Across the street, we could see the blue plexiglass dome of the Polaris Restaurant atop the Regency Hyatt House. The circular, raised structure bore a remarkable resemblance to a visiting spacecraft that had landed on the roof of the hotel. The aliens had probably booked a deluxe suite in the hotel and then called room service to order some Earth food to sample. I pictured a swanky hotel room with drunken little green men who were slipping the bellhop a couple of bucks to sneak a few Earth girls into their suite.



Ann put an arm around my waist and pulled me close. When I put my hand around her slim waist, the shiny fabric and the curved shape beneath it stole my breath. We walked slowly over to the handrail and looked out across the city. The tiny cars made veins of moving lights, like a conga line of fireflies.

We were both thinking about the fact that school started on Monday. Ann put her head on my shoulder and said, “By Monday, Jones, I’ll just be a summer romance that you’ll remember fondly for a few short weeks.”

“Right. And if I’m lucky, you might actually speak to me when we pass in the halls.”

She hugged me a little closer for a moment. When she spoke again, her voice was as soft as the evening breeze.

“This has been . . . a very special summer for me.”

“Why is that?” I said, wearing the slyest of smiles.

“Are you fishing for a compliment?”

“Shamelessly.”

“Okay. Because of you. Because I like you.”

I put on a big, toothy, squinty-eyed grin as I hugged her energetically like a jovial uncle who thinks his nephews and nieces like to be shaken until they go cross-eyed. With corn-fed Kansas enthusiasm, I exclaimed, “Well, gosh, Annabelle! I like you, too!”

She allowed herself to be shaken violently by my effusive affection, rolling her eyes while her head swung around and her hair whipped itself out of shape. When I stopped, she sagged against me, pretending to pant for breath, her hair disheveled. She reached up and smoothed her hair back, but she stayed close, clinging to me in classic feminine tenderness.

“Ummm . . . just like?” she purred softly.

I was a bit slow to catch on. “Pardon me?”

“You said you liked me.”

“I sure did. And I sure do.”

“Just like ?”she said again, her face turned down, her eyes averted, and her forehead resting on my shoulder. The stars stopped moving across the unseen sky, and the traffic in the street below came to a slow halt while the universe waited to see where this conversation was headed.

I found just enough breath to speak and just enough nerve to say, “What do you want me to feel, Ann?”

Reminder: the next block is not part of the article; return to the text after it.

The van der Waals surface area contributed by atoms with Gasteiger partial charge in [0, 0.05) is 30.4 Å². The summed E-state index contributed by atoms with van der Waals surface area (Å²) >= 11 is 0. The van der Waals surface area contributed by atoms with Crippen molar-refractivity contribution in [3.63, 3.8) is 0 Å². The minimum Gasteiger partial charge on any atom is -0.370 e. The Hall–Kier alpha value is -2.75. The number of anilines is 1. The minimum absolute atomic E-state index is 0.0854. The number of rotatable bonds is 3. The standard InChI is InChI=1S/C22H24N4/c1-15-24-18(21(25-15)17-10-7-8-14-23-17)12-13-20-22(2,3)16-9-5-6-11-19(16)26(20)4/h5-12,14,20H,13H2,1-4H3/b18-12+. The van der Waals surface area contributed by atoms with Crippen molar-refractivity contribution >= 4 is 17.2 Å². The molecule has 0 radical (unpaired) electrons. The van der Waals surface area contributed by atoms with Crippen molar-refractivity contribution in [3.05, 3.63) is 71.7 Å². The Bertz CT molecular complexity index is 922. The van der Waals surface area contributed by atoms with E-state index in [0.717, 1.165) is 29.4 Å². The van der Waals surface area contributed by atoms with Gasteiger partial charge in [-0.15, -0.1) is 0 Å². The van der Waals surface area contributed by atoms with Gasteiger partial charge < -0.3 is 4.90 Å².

There was long pause, then a whispered reply. “More.”

Another long pause while I mulled that one-word answer around in my head and tried to keep from getting tongue tied. Finally, I said, “How much more?”

Ann had her arms around my waist, and I felt her fingernails dig in a little where they rested on my back. She took a deep breath. “Only a shameless wench would throw herself at a man by saying — ”

I misunderstood and started scrambling to apologize. “Ann, I’m sorry. I didn’t mean to — ”

"Wait. Let's start over," she said quickly. "Brad, I shouldn't have said I liked you. It's more."

"It's more for me, too." I wanted to say exactly what I felt, but I was brand new at this, and I didn't know the rules.

"You're going to have to say it right out, Brad. I need to know."

I swallowed hard, took a deep breath, and whispered, "Okay. Here I go . . . I love you."

She looked up and smiled. "See there? That wasn't so hard, was it?"

"Your turn," I said quietly.

She made me wait three agonizing seconds. Finally — “I love you, too,” she whispered.

My heart starting beating so hard I could hear it pulsing in my ears. Then she arched one blond eyebrow and gave me a skeptical look. "But how do I know I can believe you? You might say that to all the girls you bring up her to the Top of the Mart on moonlit nights." There was mischief in her eyes.

“I’d marry you to prove it, ma’am — but hey, I’m just a kid.”

“Yes, you are, but you’re shapin’ up pretty good.”

A soft chuckle from me, then, ”Thank you.”

“Oh, thank you,” she said with breathy seduction, running her hands up and down my back. She held my adoring gaze as she brought her lips to mine, kissing me for a long moment with enough voltage to light up Broadway.

When the kiss ended, I slid my lips down to her ear and whispered, “I’m sorta new at being in love. If I make any mistakes — ”

“You’re doing fine so far,” she whispered.

“Good. And by the way, so are you . . . you shameless wench.”

And she bit my ear.

____________________________________________


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Is there no man on Earth who has the wisdom and innocence of a child?
~ The Space Children (1958)